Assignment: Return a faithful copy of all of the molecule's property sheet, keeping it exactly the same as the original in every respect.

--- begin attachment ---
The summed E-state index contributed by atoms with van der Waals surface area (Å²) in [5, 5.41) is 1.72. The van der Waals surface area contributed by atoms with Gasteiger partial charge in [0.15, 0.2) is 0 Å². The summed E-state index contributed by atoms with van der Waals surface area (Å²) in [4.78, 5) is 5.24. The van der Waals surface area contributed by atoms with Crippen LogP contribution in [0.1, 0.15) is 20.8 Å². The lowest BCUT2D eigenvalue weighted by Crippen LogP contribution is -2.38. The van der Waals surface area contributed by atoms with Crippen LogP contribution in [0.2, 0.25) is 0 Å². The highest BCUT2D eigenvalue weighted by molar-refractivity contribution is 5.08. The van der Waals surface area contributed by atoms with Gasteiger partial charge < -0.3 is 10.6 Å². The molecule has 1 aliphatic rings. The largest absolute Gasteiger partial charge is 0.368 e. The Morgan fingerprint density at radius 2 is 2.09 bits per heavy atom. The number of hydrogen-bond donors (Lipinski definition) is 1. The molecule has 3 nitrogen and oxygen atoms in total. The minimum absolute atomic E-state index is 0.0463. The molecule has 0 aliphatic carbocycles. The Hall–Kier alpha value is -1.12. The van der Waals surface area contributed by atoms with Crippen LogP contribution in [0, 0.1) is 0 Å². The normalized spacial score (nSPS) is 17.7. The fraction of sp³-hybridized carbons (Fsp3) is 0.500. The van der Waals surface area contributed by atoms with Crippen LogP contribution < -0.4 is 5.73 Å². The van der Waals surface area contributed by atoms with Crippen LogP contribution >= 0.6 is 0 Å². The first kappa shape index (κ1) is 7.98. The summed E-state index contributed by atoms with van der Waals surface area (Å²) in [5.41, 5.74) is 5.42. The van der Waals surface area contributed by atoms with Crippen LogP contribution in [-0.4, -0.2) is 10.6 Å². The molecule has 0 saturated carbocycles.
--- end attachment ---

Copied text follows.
The summed E-state index contributed by atoms with van der Waals surface area (Å²) in [5, 5.41) is 1.72. The van der Waals surface area contributed by atoms with Gasteiger partial charge in [0.15, 0.2) is 0 Å². The summed E-state index contributed by atoms with van der Waals surface area (Å²) in [4.78, 5) is 5.24. The van der Waals surface area contributed by atoms with Crippen LogP contribution in [0.1, 0.15) is 20.8 Å². The lowest BCUT2D eigenvalue weighted by Crippen LogP contribution is -2.38. The van der Waals surface area contributed by atoms with Crippen LogP contribution in [0.2, 0.25) is 0 Å². The highest BCUT2D eigenvalue weighted by molar-refractivity contribution is 5.08. The van der Waals surface area contributed by atoms with Gasteiger partial charge < -0.3 is 10.6 Å². The molecule has 1 aliphatic rings. The largest absolute Gasteiger partial charge is 0.368 e. The Morgan fingerprint density at radius 2 is 2.09 bits per heavy atom. The number of hydrogen-bond donors (Lipinski definition) is 1. The molecule has 3 nitrogen and oxygen atoms in total. The minimum absolute atomic E-state index is 0.0463. The molecule has 0 aliphatic carbocycles. The Hall–Kier alpha value is -1.12. The van der Waals surface area contributed by atoms with Crippen LogP contribution in [0, 0.1) is 0 Å². The normalized spacial score (nSPS) is 17.7. The fraction of sp³-hybridized carbons (Fsp3) is 0.500. The van der Waals surface area contributed by atoms with Crippen LogP contribution < -0.4 is 5.73 Å². The van der Waals surface area contributed by atoms with Crippen LogP contribution >= 0.6 is 0 Å². The first kappa shape index (κ1) is 7.98. The summed E-state index contributed by atoms with van der Waals surface area (Å²) in [5.41, 5.74) is 5.42. The van der Waals surface area contributed by atoms with Crippen LogP contribution in [-0.4, -0.2) is 10.6 Å². The molecule has 0 saturated carbocycles.